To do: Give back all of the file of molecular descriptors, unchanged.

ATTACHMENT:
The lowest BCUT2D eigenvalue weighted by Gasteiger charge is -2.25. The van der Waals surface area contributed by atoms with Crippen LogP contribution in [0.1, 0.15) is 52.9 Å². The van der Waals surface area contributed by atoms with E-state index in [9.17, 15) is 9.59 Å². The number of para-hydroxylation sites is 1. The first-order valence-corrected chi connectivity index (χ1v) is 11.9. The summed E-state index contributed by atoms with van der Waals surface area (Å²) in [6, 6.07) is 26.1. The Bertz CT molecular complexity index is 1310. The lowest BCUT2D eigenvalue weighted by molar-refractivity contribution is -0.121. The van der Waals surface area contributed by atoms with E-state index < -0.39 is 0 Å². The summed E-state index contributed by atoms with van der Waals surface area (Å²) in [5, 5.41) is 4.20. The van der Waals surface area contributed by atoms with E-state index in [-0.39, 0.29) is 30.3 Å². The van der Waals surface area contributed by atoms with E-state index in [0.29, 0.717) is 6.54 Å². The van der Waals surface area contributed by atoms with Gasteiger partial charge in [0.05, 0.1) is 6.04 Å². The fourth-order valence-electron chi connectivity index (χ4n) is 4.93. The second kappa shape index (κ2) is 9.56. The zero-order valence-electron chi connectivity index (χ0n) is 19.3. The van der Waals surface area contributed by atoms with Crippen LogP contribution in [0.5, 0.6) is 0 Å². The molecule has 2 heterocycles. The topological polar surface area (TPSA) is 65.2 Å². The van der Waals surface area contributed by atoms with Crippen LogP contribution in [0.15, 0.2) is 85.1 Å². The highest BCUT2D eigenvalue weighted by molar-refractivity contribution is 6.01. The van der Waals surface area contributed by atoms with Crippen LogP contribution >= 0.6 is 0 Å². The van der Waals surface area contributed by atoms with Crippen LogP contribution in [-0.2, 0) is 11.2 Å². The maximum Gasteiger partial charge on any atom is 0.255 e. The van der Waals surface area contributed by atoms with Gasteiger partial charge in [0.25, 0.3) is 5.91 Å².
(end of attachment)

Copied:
The lowest BCUT2D eigenvalue weighted by Gasteiger charge is -2.25. The van der Waals surface area contributed by atoms with Crippen LogP contribution in [0.1, 0.15) is 52.9 Å². The van der Waals surface area contributed by atoms with E-state index in [9.17, 15) is 9.59 Å². The number of para-hydroxylation sites is 1. The first-order valence-corrected chi connectivity index (χ1v) is 11.9. The summed E-state index contributed by atoms with van der Waals surface area (Å²) in [6, 6.07) is 26.1. The Bertz CT molecular complexity index is 1310. The lowest BCUT2D eigenvalue weighted by molar-refractivity contribution is -0.121. The van der Waals surface area contributed by atoms with E-state index < -0.39 is 0 Å². The summed E-state index contributed by atoms with van der Waals surface area (Å²) in [5, 5.41) is 4.20. The van der Waals surface area contributed by atoms with E-state index in [-0.39, 0.29) is 30.3 Å². The van der Waals surface area contributed by atoms with E-state index in [0.29, 0.717) is 6.54 Å². The van der Waals surface area contributed by atoms with Gasteiger partial charge in [0.05, 0.1) is 6.04 Å². The fourth-order valence-electron chi connectivity index (χ4n) is 4.93. The second kappa shape index (κ2) is 9.56. The zero-order valence-electron chi connectivity index (χ0n) is 19.3. The van der Waals surface area contributed by atoms with Crippen LogP contribution in [0.5, 0.6) is 0 Å². The molecule has 2 heterocycles. The topological polar surface area (TPSA) is 65.2 Å². The van der Waals surface area contributed by atoms with Crippen LogP contribution in [0.15, 0.2) is 85.1 Å². The highest BCUT2D eigenvalue weighted by molar-refractivity contribution is 6.01. The van der Waals surface area contributed by atoms with Crippen LogP contribution >= 0.6 is 0 Å². The van der Waals surface area contributed by atoms with Crippen LogP contribution in [-0.2, 0) is 11.2 Å². The maximum Gasteiger partial charge on any atom is 0.255 e. The van der Waals surface area contributed by atoms with Gasteiger partial charge in [0.25, 0.3) is 5.91 Å².